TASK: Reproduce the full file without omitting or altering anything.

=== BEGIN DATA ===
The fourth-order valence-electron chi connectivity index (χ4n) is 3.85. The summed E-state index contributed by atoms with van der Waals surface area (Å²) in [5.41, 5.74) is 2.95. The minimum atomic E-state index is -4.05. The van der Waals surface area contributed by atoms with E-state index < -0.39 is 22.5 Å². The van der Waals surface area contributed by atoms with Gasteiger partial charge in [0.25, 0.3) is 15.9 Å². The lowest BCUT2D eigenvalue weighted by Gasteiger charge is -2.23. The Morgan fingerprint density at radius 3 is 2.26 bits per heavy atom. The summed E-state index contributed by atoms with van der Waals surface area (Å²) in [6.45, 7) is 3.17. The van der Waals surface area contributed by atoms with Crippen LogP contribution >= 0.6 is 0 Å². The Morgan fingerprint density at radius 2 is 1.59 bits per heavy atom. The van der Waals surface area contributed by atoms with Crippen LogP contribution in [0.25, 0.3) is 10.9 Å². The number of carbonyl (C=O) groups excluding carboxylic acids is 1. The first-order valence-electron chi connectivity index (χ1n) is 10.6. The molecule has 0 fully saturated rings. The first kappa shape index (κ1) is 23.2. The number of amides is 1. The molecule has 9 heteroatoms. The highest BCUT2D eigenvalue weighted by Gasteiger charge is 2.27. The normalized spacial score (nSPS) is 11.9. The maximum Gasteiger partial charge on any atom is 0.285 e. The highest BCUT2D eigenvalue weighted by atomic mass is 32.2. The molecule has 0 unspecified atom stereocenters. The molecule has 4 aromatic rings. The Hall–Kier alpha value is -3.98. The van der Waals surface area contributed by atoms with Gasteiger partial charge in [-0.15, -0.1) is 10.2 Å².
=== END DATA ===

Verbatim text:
The fourth-order valence-electron chi connectivity index (χ4n) is 3.85. The summed E-state index contributed by atoms with van der Waals surface area (Å²) in [5.41, 5.74) is 2.95. The minimum atomic E-state index is -4.05. The van der Waals surface area contributed by atoms with E-state index < -0.39 is 22.5 Å². The van der Waals surface area contributed by atoms with Gasteiger partial charge in [0.25, 0.3) is 15.9 Å². The lowest BCUT2D eigenvalue weighted by Gasteiger charge is -2.23. The Morgan fingerprint density at radius 3 is 2.26 bits per heavy atom. The summed E-state index contributed by atoms with van der Waals surface area (Å²) in [6.45, 7) is 3.17. The van der Waals surface area contributed by atoms with Crippen LogP contribution >= 0.6 is 0 Å². The Morgan fingerprint density at radius 2 is 1.59 bits per heavy atom. The van der Waals surface area contributed by atoms with Crippen LogP contribution in [0.25, 0.3) is 10.9 Å². The number of carbonyl (C=O) groups excluding carboxylic acids is 1. The first-order valence-electron chi connectivity index (χ1n) is 10.6. The molecule has 0 fully saturated rings. The first kappa shape index (κ1) is 23.2. The number of amides is 1. The molecule has 9 heteroatoms. The highest BCUT2D eigenvalue weighted by Gasteiger charge is 2.27. The normalized spacial score (nSPS) is 11.9. The maximum Gasteiger partial charge on any atom is 0.285 e. The highest BCUT2D eigenvalue weighted by atomic mass is 32.2. The molecule has 0 unspecified atom stereocenters. The molecule has 4 aromatic rings. The Hall–Kier alpha value is -3.98. The van der Waals surface area contributed by atoms with Gasteiger partial charge in [-0.15, -0.1) is 10.2 Å².